Good morning, Cincinnati! Hope you enjoyed the warm weather this weekend! Here are your morning headlines.
The hacking group Anonymous says it is targeting the Cincinnati Police Department. In a video announcement released Sunday, the group claimed it will release the personal information of 52 CPD employees, including Police Chief Eliot Isaac. The group said the information dump is in response to the shooting of Paul Gaston, who was killed by CPD officers on Feb. 17 while reaching for a pellet gun in his waistband. CPD released two videos of the incident taken by witnesses the following day. Information released by Anonymous includes the names, ages, street addresses, email addresses and social media account information of two officers seen in the videos. Cincinnati Police Lt. Steve Saunders said the department is investigating the situation to see if there was any breach of security in CPD's system.
• Hundreds showed up in front of Cincinnati's City Hall on Saturday to march in support of Democratic presidential primary candidate Bernie Sanders. The rally was organized by local groups supporting the Vermont Senator's bid for the White House. Sanders has been gaining on opponent Hillary Clinton's lead for the Democratic nomination. Later in the day, however, Sanders lost in the Nevada Democratic caucus to Clinton.
• Officials have lowered the standards required to pass the GED, the high school diploma equivalency exam. Both states lowered the number of pointed required to pass the GED after GED testing officials recommended it on Jan. 26. CityBeat reported last year on the test's major overhaul that caused the passing rate to plummet by 90 percent from 2013 to 2014.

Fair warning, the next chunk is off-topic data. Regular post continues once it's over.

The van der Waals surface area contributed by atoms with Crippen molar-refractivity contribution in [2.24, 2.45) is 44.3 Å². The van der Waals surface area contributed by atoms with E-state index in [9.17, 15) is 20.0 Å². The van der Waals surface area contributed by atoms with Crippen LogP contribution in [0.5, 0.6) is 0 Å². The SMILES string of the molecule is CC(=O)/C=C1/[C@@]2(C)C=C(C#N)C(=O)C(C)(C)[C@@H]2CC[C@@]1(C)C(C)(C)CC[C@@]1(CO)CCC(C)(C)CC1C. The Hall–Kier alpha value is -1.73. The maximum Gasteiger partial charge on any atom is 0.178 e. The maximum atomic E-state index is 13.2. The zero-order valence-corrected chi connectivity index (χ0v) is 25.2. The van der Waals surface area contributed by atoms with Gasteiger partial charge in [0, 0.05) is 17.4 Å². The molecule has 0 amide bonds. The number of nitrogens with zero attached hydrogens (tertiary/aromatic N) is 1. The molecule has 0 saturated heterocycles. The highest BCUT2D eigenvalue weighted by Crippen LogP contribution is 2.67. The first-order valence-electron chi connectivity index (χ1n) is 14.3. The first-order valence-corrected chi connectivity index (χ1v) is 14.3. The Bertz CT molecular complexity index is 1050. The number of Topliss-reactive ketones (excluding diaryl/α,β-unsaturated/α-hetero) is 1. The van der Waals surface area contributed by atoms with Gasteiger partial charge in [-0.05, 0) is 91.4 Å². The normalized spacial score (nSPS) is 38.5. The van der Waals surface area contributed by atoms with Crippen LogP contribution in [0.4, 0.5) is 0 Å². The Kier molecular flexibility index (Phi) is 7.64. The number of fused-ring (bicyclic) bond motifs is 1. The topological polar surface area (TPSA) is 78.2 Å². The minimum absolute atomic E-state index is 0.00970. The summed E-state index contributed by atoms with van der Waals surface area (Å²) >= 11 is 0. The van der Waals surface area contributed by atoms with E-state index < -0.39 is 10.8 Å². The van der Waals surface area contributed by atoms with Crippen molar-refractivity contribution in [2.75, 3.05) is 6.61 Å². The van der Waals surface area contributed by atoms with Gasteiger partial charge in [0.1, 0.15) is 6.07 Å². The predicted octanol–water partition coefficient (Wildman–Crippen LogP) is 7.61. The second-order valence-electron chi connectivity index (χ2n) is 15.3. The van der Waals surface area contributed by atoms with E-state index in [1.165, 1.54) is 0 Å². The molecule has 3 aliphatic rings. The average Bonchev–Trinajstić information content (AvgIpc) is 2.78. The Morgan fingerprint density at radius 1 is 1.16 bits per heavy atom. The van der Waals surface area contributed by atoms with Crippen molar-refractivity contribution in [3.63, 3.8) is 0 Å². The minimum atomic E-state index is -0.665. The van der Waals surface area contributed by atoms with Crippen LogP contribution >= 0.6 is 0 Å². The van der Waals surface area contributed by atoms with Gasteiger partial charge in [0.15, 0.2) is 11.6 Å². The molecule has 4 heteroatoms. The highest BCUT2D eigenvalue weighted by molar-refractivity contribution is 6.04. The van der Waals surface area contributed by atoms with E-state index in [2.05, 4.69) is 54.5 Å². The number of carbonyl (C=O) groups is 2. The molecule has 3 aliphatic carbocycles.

• A national $10 billion reform program implemented by Cincinnati's Veteran Affairs Medical Clinic has left many veterans claiming they're struggling with bureaucracy and a reduction in services. The congressionally mandated Veterans Choice Program is supposed to aid accessibility issues some veterans have experienced with their local VA clinics by allowing them to choose their own doctors if the wait time is more than 30 days or they live more than 40 miles away from the clinic. But a WCPO investigation found that some are claiming the Cincinnati VA has cut some medical services because of the new program, forcing veterans to use the choice program — all to make the clinic's budget look better.
A crowd of hundreds gathered at Cincinnati City Hall today to show support for Democratic presidential primary candidate Bernie Sanders.
The rally, organized by local supporters, featured speeches from several labor leaders, activists and political candidates followed by a brief march through downtown.
"The political revolution is coming to Cincinnati now,” said Jordan Angelo Opst, a University of Cincinnati student and organizer with the group Cincinnati for Bernie Sanders, which helped set up the rally. “We're ready to stand up in unity against injustice, unfairness and corruption. You'll notice that we've got white people. We've got black people. We have brown people. We have Christians. We have atheists. We have Muslims.”
Sadie Hughes, registered nurse and local director of National Nurses United, told the crowd the group was endorsing Sanders “because he cares for the same things we care about."
"He is leading the fight for Medicare for all,” she said. “Too many Americans, even with the Affordable Care Act, remain priced out of access to necessary health care. Too many of our seniors are still working at McDonalds and Wendy's and places like that. Bernie believes that everyone should be able to earn a living wage."